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In addition to being an American Founding Father and innovator, Benjamin Franklin was also our “nation’s first happiness professor”, as described by filmmaker Ken Burns.READ THE ARTICLE
A life less stagnant: Franklin believed that all humans are naturally in pursuit of happiness, but when it came to his own philosophy of “happy”, that stemmed from lifelong learning and self-improvement. Even more radical than that during this time, Franklin believed that finding happiness wasn’t just for the upper class, but the masses. According to Burns, Franklin was the “least static” of all the American Founders, focused on always inventing, traveling, learning and trying new things.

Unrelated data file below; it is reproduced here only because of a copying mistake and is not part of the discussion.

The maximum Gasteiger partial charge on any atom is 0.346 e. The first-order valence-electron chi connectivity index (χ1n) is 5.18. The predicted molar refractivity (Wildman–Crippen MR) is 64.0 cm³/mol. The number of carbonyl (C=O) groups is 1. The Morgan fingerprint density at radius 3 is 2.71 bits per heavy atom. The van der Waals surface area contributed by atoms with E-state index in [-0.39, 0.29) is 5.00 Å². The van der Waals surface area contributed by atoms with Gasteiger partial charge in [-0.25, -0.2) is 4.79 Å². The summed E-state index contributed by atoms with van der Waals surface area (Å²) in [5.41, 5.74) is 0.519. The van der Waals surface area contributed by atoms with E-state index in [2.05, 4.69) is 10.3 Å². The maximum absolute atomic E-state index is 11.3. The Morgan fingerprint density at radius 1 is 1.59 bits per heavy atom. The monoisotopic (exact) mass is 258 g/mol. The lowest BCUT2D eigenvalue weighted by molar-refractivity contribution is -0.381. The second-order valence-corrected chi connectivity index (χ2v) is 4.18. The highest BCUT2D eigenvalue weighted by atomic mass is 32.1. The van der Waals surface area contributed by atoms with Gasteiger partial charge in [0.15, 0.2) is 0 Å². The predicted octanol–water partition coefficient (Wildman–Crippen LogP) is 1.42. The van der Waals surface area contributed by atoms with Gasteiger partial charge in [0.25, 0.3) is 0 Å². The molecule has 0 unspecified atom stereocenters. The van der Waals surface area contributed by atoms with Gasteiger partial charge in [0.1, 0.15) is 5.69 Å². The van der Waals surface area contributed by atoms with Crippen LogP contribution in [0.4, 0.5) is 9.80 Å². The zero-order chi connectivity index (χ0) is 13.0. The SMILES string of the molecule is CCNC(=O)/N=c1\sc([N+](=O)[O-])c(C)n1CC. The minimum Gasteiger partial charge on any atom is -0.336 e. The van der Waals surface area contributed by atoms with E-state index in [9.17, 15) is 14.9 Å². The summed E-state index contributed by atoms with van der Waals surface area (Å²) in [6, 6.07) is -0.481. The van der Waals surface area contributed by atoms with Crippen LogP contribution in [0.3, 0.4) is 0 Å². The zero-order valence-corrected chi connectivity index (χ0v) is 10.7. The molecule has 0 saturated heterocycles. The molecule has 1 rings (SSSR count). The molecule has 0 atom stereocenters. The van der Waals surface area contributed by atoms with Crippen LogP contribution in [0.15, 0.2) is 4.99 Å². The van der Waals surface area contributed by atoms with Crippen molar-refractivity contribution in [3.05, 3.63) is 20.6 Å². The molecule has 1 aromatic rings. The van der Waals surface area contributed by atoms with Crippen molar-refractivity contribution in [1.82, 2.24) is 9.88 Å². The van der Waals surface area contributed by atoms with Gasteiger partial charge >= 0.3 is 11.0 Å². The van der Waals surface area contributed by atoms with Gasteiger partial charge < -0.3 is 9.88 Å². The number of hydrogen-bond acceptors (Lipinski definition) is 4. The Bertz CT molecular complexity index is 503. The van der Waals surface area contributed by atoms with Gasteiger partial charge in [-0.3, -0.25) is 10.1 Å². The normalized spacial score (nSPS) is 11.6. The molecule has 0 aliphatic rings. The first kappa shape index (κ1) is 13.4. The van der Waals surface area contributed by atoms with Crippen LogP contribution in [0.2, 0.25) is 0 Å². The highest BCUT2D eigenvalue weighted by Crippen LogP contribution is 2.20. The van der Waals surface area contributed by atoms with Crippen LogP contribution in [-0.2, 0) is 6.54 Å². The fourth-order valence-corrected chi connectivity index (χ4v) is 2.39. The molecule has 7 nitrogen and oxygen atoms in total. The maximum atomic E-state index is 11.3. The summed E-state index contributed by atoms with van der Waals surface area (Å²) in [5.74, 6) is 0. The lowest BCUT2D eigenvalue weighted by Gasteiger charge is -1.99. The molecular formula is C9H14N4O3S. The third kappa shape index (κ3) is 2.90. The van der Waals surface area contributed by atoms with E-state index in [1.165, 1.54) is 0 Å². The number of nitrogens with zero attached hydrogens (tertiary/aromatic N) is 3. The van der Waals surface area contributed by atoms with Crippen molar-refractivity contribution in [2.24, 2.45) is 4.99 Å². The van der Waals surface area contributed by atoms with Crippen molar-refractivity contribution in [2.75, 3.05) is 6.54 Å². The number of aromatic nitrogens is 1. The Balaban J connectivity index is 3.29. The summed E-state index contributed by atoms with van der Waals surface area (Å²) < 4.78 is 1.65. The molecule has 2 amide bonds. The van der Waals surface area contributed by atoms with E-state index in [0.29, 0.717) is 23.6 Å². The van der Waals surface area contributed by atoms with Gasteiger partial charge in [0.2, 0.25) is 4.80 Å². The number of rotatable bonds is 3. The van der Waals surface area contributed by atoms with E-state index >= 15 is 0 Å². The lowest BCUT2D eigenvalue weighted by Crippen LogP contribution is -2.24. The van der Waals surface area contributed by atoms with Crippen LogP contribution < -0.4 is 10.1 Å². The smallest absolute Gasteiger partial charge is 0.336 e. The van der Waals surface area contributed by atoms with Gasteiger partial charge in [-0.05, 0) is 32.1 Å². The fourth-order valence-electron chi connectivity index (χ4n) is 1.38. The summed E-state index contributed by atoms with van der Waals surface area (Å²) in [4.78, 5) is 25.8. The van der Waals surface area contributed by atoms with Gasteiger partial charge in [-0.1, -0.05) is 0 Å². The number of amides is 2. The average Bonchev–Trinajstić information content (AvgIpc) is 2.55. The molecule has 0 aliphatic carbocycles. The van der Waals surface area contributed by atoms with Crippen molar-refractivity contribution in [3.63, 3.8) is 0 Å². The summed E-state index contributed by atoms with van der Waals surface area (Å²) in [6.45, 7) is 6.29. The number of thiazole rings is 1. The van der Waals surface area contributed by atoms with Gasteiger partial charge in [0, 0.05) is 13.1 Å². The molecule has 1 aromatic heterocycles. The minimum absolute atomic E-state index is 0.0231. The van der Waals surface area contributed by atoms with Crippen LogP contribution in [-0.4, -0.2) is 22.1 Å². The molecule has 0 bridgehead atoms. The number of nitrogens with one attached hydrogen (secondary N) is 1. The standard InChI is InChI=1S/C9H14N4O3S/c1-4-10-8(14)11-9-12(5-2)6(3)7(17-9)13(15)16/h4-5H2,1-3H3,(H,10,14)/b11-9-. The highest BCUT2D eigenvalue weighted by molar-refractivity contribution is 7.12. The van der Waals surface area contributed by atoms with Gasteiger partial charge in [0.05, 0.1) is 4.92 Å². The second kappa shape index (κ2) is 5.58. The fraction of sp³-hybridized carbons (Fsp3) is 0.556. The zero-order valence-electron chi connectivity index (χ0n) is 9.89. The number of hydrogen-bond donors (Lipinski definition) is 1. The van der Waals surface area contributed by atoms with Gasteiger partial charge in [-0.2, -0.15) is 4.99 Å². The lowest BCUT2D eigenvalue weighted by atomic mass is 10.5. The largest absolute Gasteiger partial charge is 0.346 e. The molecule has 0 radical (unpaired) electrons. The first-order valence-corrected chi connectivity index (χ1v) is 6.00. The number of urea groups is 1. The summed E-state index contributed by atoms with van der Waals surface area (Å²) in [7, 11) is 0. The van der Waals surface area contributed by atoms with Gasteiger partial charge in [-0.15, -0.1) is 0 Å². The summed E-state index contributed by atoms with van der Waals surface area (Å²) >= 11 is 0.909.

A recipe for happiness: However much he counseled others to obtain happiness, author Arthur C. Brooks also analyzes if Franklin truly followed the “four building blocks to well-being”. Those include: Engaging in work that brings accomplishment or serves others, practicing some form of faith, investing in friendships and spending time with family. In work, Franklin was devoted, but when it came to faith, friendships and family, he did not put intentional time toward these areas. From this, we might learn that it is best to follow Franklin’s advice, not mirror how he personally lived.
Not your status quo: If you’re planning an unusually long retirement, it makes sense to practice your retirement in an unusual way as well.